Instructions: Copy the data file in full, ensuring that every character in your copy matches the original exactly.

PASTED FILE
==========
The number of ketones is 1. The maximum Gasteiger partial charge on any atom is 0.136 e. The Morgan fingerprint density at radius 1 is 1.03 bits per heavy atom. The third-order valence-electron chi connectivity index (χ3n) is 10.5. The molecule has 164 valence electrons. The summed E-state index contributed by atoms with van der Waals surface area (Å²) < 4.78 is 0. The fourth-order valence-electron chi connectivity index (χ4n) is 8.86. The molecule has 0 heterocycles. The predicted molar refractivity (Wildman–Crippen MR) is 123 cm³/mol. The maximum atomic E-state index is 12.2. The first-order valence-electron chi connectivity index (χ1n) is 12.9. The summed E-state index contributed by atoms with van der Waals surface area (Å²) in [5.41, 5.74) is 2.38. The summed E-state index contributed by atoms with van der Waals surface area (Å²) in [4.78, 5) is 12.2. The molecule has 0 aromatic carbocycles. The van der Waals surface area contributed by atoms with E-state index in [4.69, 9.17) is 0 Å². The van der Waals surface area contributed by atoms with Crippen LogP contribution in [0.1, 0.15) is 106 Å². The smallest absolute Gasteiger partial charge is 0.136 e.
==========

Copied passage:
The number of ketones is 1. The maximum Gasteiger partial charge on any atom is 0.136 e. The Morgan fingerprint density at radius 1 is 1.03 bits per heavy atom. The third-order valence-electron chi connectivity index (χ3n) is 10.5. The molecule has 164 valence electrons. The summed E-state index contributed by atoms with van der Waals surface area (Å²) < 4.78 is 0. The fourth-order valence-electron chi connectivity index (χ4n) is 8.86. The molecule has 0 heterocycles. The predicted molar refractivity (Wildman–Crippen MR) is 123 cm³/mol. The maximum atomic E-state index is 12.2. The first-order valence-electron chi connectivity index (χ1n) is 12.9. The summed E-state index contributed by atoms with van der Waals surface area (Å²) in [5.41, 5.74) is 2.38. The summed E-state index contributed by atoms with van der Waals surface area (Å²) in [4.78, 5) is 12.2. The molecule has 0 aromatic carbocycles. The van der Waals surface area contributed by atoms with E-state index in [4.69, 9.17) is 0 Å². The van der Waals surface area contributed by atoms with Crippen LogP contribution in [0.1, 0.15) is 106 Å². The smallest absolute Gasteiger partial charge is 0.136 e.